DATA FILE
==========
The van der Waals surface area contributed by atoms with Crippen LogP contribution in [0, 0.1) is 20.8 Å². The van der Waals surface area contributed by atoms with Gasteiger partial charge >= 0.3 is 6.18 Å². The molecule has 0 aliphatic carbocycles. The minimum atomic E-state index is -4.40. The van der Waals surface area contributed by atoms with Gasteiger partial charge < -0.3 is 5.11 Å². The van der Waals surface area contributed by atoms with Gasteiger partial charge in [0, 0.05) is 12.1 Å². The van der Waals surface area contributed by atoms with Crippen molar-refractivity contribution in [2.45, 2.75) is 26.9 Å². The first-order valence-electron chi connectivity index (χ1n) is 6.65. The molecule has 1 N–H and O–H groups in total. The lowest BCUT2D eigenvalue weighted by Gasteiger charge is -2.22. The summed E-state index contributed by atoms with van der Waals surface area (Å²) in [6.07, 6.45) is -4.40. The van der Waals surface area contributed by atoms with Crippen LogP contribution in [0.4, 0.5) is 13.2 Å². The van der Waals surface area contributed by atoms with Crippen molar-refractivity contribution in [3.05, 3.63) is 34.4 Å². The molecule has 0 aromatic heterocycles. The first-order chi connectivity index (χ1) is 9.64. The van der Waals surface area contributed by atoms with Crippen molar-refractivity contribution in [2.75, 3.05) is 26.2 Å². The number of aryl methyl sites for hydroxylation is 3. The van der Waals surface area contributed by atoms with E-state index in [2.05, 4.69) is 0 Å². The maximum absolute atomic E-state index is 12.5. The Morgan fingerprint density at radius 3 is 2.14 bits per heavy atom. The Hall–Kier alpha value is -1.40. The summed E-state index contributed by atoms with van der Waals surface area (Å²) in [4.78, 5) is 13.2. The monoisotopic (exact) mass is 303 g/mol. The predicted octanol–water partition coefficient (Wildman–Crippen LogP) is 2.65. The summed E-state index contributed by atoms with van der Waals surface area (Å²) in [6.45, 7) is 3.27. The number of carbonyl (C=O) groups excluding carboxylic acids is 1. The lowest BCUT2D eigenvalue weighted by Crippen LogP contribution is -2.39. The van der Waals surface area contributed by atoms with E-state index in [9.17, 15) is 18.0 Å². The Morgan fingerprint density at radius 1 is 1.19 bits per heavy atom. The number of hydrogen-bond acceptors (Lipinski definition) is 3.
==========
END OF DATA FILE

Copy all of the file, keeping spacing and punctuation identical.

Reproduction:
The van der Waals surface area contributed by atoms with Crippen LogP contribution in [0, 0.1) is 20.8 Å². The van der Waals surface area contributed by atoms with Gasteiger partial charge >= 0.3 is 6.18 Å². The molecule has 0 aliphatic carbocycles. The minimum atomic E-state index is -4.40. The van der Waals surface area contributed by atoms with Gasteiger partial charge < -0.3 is 5.11 Å². The van der Waals surface area contributed by atoms with Gasteiger partial charge in [0, 0.05) is 12.1 Å². The van der Waals surface area contributed by atoms with Crippen molar-refractivity contribution in [2.45, 2.75) is 26.9 Å². The first-order valence-electron chi connectivity index (χ1n) is 6.65. The molecule has 1 N–H and O–H groups in total. The lowest BCUT2D eigenvalue weighted by Gasteiger charge is -2.22. The summed E-state index contributed by atoms with van der Waals surface area (Å²) in [6.07, 6.45) is -4.40. The van der Waals surface area contributed by atoms with Crippen LogP contribution in [0.4, 0.5) is 13.2 Å². The van der Waals surface area contributed by atoms with Crippen molar-refractivity contribution in [3.05, 3.63) is 34.4 Å². The molecule has 0 aromatic heterocycles. The first-order chi connectivity index (χ1) is 9.64. The van der Waals surface area contributed by atoms with Crippen molar-refractivity contribution in [2.75, 3.05) is 26.2 Å². The number of aryl methyl sites for hydroxylation is 3. The van der Waals surface area contributed by atoms with E-state index in [2.05, 4.69) is 0 Å². The maximum absolute atomic E-state index is 12.5. The Morgan fingerprint density at radius 3 is 2.14 bits per heavy atom. The Hall–Kier alpha value is -1.40. The summed E-state index contributed by atoms with van der Waals surface area (Å²) in [4.78, 5) is 13.2. The monoisotopic (exact) mass is 303 g/mol. The predicted octanol–water partition coefficient (Wildman–Crippen LogP) is 2.65. The summed E-state index contributed by atoms with van der Waals surface area (Å²) in [6.45, 7) is 3.27. The number of carbonyl (C=O) groups excluding carboxylic acids is 1. The lowest BCUT2D eigenvalue weighted by Crippen LogP contribution is -2.39. The van der Waals surface area contributed by atoms with E-state index in [9.17, 15) is 18.0 Å². The Morgan fingerprint density at radius 1 is 1.19 bits per heavy atom. The number of hydrogen-bond acceptors (Lipinski definition) is 3.